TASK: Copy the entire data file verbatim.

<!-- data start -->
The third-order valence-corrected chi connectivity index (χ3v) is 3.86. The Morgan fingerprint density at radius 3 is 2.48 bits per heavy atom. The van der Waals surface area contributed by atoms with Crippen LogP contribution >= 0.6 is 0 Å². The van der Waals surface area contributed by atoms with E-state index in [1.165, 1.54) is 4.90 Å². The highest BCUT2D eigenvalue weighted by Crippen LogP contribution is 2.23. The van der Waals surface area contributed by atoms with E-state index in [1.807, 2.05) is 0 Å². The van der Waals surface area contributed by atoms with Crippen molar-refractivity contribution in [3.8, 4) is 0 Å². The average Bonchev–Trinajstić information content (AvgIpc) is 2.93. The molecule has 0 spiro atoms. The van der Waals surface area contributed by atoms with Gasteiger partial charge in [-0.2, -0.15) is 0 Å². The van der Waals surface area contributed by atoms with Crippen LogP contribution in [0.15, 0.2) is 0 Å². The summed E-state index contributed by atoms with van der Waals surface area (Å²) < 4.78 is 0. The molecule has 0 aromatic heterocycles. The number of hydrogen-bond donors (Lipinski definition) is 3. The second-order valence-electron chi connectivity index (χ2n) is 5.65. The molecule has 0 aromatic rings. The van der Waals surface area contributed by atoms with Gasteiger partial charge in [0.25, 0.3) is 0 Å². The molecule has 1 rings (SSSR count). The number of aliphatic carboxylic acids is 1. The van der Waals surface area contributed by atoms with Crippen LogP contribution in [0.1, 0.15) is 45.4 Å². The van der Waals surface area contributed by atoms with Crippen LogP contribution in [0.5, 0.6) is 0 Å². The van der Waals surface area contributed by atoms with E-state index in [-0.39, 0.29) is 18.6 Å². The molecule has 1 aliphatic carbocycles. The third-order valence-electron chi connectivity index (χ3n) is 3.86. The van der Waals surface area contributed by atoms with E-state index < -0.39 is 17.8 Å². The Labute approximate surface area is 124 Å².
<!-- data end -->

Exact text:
The third-order valence-corrected chi connectivity index (χ3v) is 3.86. The Morgan fingerprint density at radius 3 is 2.48 bits per heavy atom. The van der Waals surface area contributed by atoms with Crippen LogP contribution >= 0.6 is 0 Å². The van der Waals surface area contributed by atoms with E-state index in [1.165, 1.54) is 4.90 Å². The highest BCUT2D eigenvalue weighted by Crippen LogP contribution is 2.23. The van der Waals surface area contributed by atoms with E-state index in [1.807, 2.05) is 0 Å². The van der Waals surface area contributed by atoms with Crippen molar-refractivity contribution in [3.8, 4) is 0 Å². The average Bonchev–Trinajstić information content (AvgIpc) is 2.93. The molecule has 0 spiro atoms. The van der Waals surface area contributed by atoms with Gasteiger partial charge in [-0.2, -0.15) is 0 Å². The van der Waals surface area contributed by atoms with Crippen LogP contribution in [0.15, 0.2) is 0 Å². The summed E-state index contributed by atoms with van der Waals surface area (Å²) < 4.78 is 0. The molecule has 0 aromatic heterocycles. The number of hydrogen-bond donors (Lipinski definition) is 3. The second-order valence-electron chi connectivity index (χ2n) is 5.65. The molecule has 0 aromatic rings. The van der Waals surface area contributed by atoms with Gasteiger partial charge in [0.25, 0.3) is 0 Å². The molecule has 1 rings (SSSR count). The number of aliphatic carboxylic acids is 1. The van der Waals surface area contributed by atoms with Crippen LogP contribution in [0.1, 0.15) is 45.4 Å². The van der Waals surface area contributed by atoms with Crippen LogP contribution in [0.5, 0.6) is 0 Å². The van der Waals surface area contributed by atoms with E-state index in [-0.39, 0.29) is 18.6 Å². The molecule has 1 aliphatic carbocycles. The third-order valence-electron chi connectivity index (χ3n) is 3.86. The van der Waals surface area contributed by atoms with E-state index < -0.39 is 17.8 Å². The Labute approximate surface area is 124 Å².